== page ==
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Abbas Says Hamas Will Likely Soften Stance on Israel

Palestinian President Mahmoud Abbas, right, and Prime Minister Ismail Haniyeh meet in Gaza. Abbas says Hamas had illusions when it took office.
Palestinian President Mahmoud Abbas, right, and Prime Minister Ismail Haniyeh meet in Gaza. Abbas says Hamas had illusions when it took office. (Pool Photo By Ali Ali -- Getty Images)

Abbas said a final agreement would depend on Israel's pulling back to the boundaries that existed on the eve of the 1967 Middle East war, during which it occupied the West Bank and Gaza. That would require Israel to give up its largest settlement blocs and East Jerusalem, conditions rejected by many Israeli politicians who will likely play leading roles in the next government.

In an April 2004 letter to Sharon, President Bush wrote that "in light of new realities on the ground, including already existing major Israeli population centers, it is unrealistic to expect that the outcome of final status negotiations will be a full and complete return" of Israel to those borders. But Abbas said he has been assured by U.S. officials that the Bush administration supports his position.

"I don't think Gaza is like the West Bank," Abbas said. "In the West Bank, they want to demarcate the line of the border and say this is your state, and they want that state inside the wall, without negotiations. This is something else, something different. I don't think anyone from the outside will accept such a policy."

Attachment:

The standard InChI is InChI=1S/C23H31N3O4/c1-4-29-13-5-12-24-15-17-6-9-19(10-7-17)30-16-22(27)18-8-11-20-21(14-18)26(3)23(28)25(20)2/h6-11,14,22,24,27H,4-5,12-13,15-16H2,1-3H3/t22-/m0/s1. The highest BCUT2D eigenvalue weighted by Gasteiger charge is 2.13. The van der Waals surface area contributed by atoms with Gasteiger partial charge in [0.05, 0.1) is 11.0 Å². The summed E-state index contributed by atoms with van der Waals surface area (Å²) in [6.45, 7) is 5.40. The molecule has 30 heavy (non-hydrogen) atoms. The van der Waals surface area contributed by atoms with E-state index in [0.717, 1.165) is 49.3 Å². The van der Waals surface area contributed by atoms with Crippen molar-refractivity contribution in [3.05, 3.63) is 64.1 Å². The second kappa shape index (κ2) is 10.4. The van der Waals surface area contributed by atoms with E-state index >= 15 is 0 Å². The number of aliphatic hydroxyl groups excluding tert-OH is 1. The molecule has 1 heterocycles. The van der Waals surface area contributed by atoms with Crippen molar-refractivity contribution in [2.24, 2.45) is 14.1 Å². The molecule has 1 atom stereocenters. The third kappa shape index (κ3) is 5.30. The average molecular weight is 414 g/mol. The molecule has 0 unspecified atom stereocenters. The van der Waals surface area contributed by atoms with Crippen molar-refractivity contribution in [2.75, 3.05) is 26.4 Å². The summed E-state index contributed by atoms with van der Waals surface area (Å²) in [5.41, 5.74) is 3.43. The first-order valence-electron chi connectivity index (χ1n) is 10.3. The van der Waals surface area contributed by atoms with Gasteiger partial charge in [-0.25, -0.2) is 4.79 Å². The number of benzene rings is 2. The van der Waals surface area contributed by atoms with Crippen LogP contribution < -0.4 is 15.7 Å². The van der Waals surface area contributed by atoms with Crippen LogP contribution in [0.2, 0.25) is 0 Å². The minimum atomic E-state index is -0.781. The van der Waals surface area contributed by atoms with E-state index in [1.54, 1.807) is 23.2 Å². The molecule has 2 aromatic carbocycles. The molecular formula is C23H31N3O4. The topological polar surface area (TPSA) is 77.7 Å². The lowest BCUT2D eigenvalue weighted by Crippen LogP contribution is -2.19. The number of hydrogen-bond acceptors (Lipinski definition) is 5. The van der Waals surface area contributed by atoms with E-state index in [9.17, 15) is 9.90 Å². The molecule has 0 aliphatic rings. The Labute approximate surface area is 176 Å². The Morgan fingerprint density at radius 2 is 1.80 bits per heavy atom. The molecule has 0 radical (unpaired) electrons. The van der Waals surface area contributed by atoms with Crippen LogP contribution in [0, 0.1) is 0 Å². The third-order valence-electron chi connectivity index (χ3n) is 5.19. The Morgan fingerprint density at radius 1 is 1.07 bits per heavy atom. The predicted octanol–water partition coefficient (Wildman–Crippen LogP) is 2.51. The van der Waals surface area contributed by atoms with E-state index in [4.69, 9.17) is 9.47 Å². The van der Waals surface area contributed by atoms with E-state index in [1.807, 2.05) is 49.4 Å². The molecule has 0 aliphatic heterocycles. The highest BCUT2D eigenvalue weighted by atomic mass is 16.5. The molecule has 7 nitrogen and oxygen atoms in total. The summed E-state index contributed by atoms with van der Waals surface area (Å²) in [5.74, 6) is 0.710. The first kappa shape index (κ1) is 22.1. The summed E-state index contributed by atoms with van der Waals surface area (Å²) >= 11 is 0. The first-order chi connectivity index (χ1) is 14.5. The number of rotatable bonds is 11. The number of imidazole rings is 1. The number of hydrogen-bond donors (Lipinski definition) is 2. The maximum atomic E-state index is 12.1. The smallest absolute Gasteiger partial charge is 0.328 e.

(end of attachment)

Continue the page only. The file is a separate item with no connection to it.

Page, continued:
Abbas, who was elected president in January 2005 following Yasser Arafat's death, appeared relaxed throughout the talk, even as Israeli artillery pounded northern Gaza in an attempt to stop Palestinians from firing homemade rockets into southern Israel.

He said he did not intend to resign, despite previous indications he might if he could not fulfill his political program, which hinges on achieving a peace agreement with Israel.

Abbas said he would give Hamas, whose cabinet was sworn in on March 29, a fair chance to prove itself in government because "you cannot say you failed after two days or a week."

But at the same time, he has begun defining his own powers as Hamas officials, in his words, have begun displaying signs of "confusion in their political positions." He cited the contradictory statements that Foreign Minister Mahmoud Zahar gave to U.N. Secretary General Kofi Annan this week about whether Hamas would ever accept a two-state solution.

"I believe they should quickly change their attitude and positions," Abbas said. "Otherwise, there will be a real catastrophe for Palestinian society."

In the meantime, Abbas said, the Fatah movement that he has been a part of for more than half his life is reforming itself, chastened by the January defeat that ended its long monopoly on power.

Fatah candidates and others affiliated with the party who ran as independents actually received a majority of the popular vote. But in many individual district races, Fatah-affiliated candidates competed against each other, dividing the vote and ensuring a Hamas parliamentary majority. Abbas said the results showed that "the people are still in a moderate mood."

"I should not be blamed for bringing democracy, I should be praised," Abbas said. "If democracy brought Hamas, it is not my mistake. It is Fatah's mistake because they ran in the elections divided."


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